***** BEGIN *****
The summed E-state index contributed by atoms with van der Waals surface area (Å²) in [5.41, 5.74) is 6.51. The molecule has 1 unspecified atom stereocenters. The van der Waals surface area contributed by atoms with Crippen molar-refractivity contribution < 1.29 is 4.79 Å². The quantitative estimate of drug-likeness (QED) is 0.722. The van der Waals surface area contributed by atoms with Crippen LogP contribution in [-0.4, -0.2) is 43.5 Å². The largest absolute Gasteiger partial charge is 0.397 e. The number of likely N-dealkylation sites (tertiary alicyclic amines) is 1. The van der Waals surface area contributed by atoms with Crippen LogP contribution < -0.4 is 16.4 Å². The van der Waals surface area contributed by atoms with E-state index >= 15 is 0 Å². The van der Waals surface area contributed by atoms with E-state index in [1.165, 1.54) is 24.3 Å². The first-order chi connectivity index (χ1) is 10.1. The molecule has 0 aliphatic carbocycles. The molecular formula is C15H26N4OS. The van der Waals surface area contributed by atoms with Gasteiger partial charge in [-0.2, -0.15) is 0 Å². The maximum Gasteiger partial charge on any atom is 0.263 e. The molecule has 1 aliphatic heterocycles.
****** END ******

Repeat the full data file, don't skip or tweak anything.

The summed E-state index contributed by atoms with van der Waals surface area (Å²) in [5.41, 5.74) is 6.51. The molecule has 1 unspecified atom stereocenters. The van der Waals surface area contributed by atoms with Crippen molar-refractivity contribution < 1.29 is 4.79 Å². The quantitative estimate of drug-likeness (QED) is 0.722. The van der Waals surface area contributed by atoms with Crippen LogP contribution in [-0.4, -0.2) is 43.5 Å². The largest absolute Gasteiger partial charge is 0.397 e. The number of likely N-dealkylation sites (tertiary alicyclic amines) is 1. The van der Waals surface area contributed by atoms with Crippen LogP contribution < -0.4 is 16.4 Å². The van der Waals surface area contributed by atoms with E-state index >= 15 is 0 Å². The van der Waals surface area contributed by atoms with E-state index in [1.165, 1.54) is 24.3 Å². The first-order chi connectivity index (χ1) is 10.1. The molecule has 0 aliphatic carbocycles. The molecular formula is C15H26N4OS. The van der Waals surface area contributed by atoms with Gasteiger partial charge in [-0.2, -0.15) is 0 Å². The maximum Gasteiger partial charge on any atom is 0.263 e. The molecule has 1 aliphatic heterocycles.